- Theresa May commits to continuing with a ‘Hard Brexit’. Britain will leave the Single Market and Customs Union. The free movement of people from the EU will end. May sets out eight bills designed to ease Britain’s exit from the EU.
LONDON – While Theresa May did erase large areas of Conservative party policy from the Queen’s Speech, one area that has survived intact is her commitment to a ‘Hard Brexit’ and taking the UK out of the Customs Union and the Single Market.
The speech sets out a total of eight Brexit bills designed to remove Britain from the EU. The plans confirm that Britain plans to pursue a ‘Hard Brexit’ despite growing opposition to it within the Conservative party.
“The fact is that over 80% of the electorate backed the two major parties, both of whom campaigned on manifestos that said we should honour the democratic decision of the British people,” May said in her introduction to the speech
“While this will be a government that consults and listens, we are clear that we are going to see Brexit through, working with Parliament, business, the devolved administrations and others to endure a smooth and orderly withdrawal.”
Here is all the legislation May plans to use to get Britain through Brexit:
- Reuters/Francois Lenoir
This will repeal the European Communities Act and convert all existing EU law and regulations into UK law, from which the government can then amend and repeal it at will. This bill is already hugely controversial with suggestions that it could amount to a huge “power grab” by the government, given the freedom it allows ministers to erase whole areas of policy without putting them before a public vote. The bill is likely to be the most controversial and tricky one for May to pass over the next two years.
May will put forward a new Customs Bill which will allow Britain to set up an entirely new customs regime to replace the existing Customs Union with the EU. This is a mammoth task to complete in two years and is likely to find opposition from significant numbers of Conservative MPs. Labour has yet to state whether they will support Britain’s exit from the Customs Union.
- REUTERS/Leon Neal/Pool
Like the Customs Bill, May’s Trade Bill will allow Britain to set up a new legislative framework for trade outside of the existing arrangements with the EU.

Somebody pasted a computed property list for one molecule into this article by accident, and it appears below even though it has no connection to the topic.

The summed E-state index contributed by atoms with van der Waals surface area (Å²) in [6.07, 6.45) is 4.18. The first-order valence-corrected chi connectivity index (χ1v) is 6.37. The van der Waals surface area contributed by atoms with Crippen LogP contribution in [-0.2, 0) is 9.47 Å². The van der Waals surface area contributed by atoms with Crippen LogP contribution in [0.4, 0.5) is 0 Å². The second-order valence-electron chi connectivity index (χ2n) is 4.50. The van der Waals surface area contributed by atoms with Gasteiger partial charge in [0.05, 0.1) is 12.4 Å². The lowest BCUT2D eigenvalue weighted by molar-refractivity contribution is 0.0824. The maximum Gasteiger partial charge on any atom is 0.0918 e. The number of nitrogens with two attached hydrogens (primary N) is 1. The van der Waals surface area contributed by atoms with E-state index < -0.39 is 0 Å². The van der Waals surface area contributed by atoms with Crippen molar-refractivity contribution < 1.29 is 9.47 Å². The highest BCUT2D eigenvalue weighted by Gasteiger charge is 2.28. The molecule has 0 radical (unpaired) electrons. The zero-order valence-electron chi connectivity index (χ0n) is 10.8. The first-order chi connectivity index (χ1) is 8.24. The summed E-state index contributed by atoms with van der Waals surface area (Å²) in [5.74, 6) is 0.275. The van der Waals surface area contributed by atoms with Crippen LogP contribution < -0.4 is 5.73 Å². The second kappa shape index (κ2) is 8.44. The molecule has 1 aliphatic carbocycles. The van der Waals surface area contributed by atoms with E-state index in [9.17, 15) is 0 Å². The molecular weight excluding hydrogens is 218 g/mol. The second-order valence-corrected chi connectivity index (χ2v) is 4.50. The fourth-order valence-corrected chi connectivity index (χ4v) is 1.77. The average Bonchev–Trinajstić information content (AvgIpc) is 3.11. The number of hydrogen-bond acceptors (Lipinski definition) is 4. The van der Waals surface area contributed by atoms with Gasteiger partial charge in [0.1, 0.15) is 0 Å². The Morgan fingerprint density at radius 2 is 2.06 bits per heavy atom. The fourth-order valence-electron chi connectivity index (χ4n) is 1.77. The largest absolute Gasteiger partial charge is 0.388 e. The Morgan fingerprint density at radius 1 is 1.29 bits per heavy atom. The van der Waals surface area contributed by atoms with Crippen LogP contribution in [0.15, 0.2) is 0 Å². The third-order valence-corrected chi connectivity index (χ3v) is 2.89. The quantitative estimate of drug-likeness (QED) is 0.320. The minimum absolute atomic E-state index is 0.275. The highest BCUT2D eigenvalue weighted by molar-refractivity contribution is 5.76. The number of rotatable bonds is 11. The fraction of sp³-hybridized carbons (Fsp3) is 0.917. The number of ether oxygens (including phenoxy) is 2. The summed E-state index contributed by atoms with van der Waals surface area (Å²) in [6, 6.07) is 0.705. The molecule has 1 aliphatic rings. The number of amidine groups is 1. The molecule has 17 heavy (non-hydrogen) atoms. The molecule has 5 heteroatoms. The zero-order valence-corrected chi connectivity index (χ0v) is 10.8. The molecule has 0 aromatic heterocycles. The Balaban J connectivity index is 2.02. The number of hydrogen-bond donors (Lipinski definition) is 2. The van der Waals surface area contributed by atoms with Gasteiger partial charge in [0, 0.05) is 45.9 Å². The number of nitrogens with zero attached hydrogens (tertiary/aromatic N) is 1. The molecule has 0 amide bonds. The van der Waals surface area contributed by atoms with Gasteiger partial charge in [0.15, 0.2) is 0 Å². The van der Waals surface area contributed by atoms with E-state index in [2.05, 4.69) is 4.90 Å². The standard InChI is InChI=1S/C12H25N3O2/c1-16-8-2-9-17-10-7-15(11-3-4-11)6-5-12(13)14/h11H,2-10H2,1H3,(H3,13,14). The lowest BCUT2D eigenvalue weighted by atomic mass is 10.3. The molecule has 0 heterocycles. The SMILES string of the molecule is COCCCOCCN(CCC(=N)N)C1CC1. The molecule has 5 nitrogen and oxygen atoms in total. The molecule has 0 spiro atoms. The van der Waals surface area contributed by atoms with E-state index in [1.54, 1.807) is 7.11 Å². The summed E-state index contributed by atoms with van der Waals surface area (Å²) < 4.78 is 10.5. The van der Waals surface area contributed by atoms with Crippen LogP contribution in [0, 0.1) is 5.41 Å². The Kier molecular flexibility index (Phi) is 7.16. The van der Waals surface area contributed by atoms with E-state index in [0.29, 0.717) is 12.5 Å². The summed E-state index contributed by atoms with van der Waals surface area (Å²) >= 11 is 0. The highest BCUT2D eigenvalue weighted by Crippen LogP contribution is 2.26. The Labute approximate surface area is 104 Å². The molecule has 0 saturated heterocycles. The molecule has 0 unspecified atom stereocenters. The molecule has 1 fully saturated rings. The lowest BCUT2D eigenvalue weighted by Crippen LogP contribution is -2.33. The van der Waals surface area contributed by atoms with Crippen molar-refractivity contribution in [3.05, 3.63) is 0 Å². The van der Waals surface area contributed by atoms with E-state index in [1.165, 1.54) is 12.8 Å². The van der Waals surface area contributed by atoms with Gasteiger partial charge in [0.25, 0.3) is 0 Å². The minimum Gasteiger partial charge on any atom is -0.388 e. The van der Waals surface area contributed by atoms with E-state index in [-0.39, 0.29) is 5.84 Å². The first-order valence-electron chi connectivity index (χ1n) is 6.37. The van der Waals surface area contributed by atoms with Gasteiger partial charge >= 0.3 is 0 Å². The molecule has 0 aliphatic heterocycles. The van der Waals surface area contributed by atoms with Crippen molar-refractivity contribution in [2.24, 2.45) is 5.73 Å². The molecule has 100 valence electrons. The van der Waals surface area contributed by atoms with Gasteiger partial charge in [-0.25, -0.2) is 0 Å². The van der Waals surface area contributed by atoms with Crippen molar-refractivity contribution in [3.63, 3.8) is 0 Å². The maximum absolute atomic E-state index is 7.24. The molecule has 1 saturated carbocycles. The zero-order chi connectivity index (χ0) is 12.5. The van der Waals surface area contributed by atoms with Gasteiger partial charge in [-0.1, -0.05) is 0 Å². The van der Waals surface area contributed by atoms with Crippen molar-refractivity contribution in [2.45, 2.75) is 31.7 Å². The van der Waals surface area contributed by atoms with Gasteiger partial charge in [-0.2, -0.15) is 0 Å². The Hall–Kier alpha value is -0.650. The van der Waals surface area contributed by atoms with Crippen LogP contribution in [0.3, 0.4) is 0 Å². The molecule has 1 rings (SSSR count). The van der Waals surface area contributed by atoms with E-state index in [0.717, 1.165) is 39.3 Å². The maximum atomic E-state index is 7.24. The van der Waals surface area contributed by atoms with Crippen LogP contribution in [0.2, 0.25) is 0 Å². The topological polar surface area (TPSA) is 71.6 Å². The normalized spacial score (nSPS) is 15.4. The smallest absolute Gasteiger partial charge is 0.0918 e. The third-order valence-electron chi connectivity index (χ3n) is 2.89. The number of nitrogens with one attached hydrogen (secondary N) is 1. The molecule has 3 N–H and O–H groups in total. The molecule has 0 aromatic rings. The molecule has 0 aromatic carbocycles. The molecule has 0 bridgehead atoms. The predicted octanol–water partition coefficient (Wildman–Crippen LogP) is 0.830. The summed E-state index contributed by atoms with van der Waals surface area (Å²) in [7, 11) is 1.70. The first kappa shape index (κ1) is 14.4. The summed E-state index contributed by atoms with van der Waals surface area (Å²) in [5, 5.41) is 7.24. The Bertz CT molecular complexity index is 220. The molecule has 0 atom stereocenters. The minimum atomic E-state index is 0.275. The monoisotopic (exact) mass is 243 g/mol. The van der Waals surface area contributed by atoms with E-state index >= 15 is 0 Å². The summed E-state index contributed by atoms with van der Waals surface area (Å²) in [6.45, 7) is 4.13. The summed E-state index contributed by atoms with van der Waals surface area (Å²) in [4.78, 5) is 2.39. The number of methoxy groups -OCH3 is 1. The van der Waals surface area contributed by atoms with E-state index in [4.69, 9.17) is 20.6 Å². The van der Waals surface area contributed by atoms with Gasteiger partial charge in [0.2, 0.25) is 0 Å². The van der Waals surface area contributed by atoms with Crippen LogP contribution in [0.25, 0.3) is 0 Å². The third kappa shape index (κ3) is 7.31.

This means that Britain will definitely be leaving the Single Market and suggests the government remains opposed to calls for Britain to remain part of the European Economic Area.
- Chris J Ratcliffe / Getty
This bill will confirm that the free movement of people from the EU will come to an end. According to the government’s briefing the bill will “allow the government to make the migration of EU nationals and their family members subject to relevant UK law once the UK has left the EU.
The details of this bill are likely to be keenly fought over in the coming parliament.
- Thomas Colson / Business Insider
This bill will allow Britain to control access to its own waters and set its own fishing quotas, outside of the jurisdiction of the EU.
However, the precise nature of this control is likely to be dependent on the outcome of Brexit negotiations. Again, this bill could prove a sticking point for May’s government over the coming two years.
One of the biggest issues facing post-Brexit Britain is what will happen to existing EU subsidies given to UK farmers. The government has yet to fully commit to maintaining these subsidies post-Brexit and there is no commitment contained within either the speech of the accompanying briefing documents. May has instead made a general promise to “provide stability for farmers as we exit the EU.”
Nuclear Safeguards bill
- Shutterstock/Daniel Prudek
One aspect of Brexit that has not yet been widely discussed is what will happen to all of the many EU regulatory bodies that currently govern life and business in the UK. One of those bodies we will lose access to is the European agency Euratom. This bill will allow the government to establish a new UK-only body for the nuclear industry.
International Sanctions Bill
Another piece of housekeeping demanded by Brexit is what happens to the UK’s role in imposing trade sanctions on countries around the worls as part of the UN security council.
These are currently managed on an EU level. This bill will allow the government to set up a new framework to allow that work to be done in the UK.